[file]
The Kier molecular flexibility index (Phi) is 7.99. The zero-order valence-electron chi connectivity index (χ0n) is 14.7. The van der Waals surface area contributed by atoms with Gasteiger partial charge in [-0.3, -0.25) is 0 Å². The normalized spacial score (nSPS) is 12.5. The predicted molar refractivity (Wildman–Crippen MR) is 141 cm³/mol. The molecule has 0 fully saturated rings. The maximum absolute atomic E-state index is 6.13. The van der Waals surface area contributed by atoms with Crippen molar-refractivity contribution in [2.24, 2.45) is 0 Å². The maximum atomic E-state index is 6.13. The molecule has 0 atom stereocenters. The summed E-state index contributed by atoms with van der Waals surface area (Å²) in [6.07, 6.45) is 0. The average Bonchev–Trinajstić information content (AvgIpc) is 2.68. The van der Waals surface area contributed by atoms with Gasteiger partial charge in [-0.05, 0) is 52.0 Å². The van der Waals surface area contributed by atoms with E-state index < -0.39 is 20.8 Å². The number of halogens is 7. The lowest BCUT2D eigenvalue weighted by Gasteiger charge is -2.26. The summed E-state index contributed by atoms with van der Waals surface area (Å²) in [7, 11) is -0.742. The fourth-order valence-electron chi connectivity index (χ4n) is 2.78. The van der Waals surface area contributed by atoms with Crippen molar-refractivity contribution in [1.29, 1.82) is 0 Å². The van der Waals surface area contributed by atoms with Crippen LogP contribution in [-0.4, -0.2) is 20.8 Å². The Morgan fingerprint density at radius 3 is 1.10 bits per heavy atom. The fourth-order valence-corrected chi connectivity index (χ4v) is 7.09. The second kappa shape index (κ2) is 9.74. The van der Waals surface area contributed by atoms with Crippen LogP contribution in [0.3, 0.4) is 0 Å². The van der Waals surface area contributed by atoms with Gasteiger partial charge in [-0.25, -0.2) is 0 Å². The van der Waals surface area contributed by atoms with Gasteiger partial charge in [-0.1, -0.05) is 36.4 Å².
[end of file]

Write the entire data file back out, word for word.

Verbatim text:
The Kier molecular flexibility index (Phi) is 7.99. The zero-order valence-electron chi connectivity index (χ0n) is 14.7. The van der Waals surface area contributed by atoms with Gasteiger partial charge in [-0.3, -0.25) is 0 Å². The normalized spacial score (nSPS) is 12.5. The predicted molar refractivity (Wildman–Crippen MR) is 141 cm³/mol. The molecule has 0 fully saturated rings. The maximum absolute atomic E-state index is 6.13. The van der Waals surface area contributed by atoms with Crippen molar-refractivity contribution in [2.24, 2.45) is 0 Å². The maximum atomic E-state index is 6.13. The molecule has 0 atom stereocenters. The summed E-state index contributed by atoms with van der Waals surface area (Å²) in [6.07, 6.45) is 0. The average Bonchev–Trinajstić information content (AvgIpc) is 2.68. The van der Waals surface area contributed by atoms with Gasteiger partial charge in [-0.05, 0) is 52.0 Å². The van der Waals surface area contributed by atoms with E-state index < -0.39 is 20.8 Å². The number of halogens is 7. The lowest BCUT2D eigenvalue weighted by Gasteiger charge is -2.26. The summed E-state index contributed by atoms with van der Waals surface area (Å²) in [7, 11) is -0.742. The fourth-order valence-electron chi connectivity index (χ4n) is 2.78. The van der Waals surface area contributed by atoms with Crippen molar-refractivity contribution in [1.29, 1.82) is 0 Å². The van der Waals surface area contributed by atoms with Crippen LogP contribution in [-0.4, -0.2) is 20.8 Å². The Morgan fingerprint density at radius 3 is 1.10 bits per heavy atom. The fourth-order valence-corrected chi connectivity index (χ4v) is 7.09. The second kappa shape index (κ2) is 9.74. The van der Waals surface area contributed by atoms with Crippen LogP contribution in [0.3, 0.4) is 0 Å². The van der Waals surface area contributed by atoms with Gasteiger partial charge in [-0.25, -0.2) is 0 Å². The van der Waals surface area contributed by atoms with Gasteiger partial charge in [-0.1, -0.05) is 36.4 Å².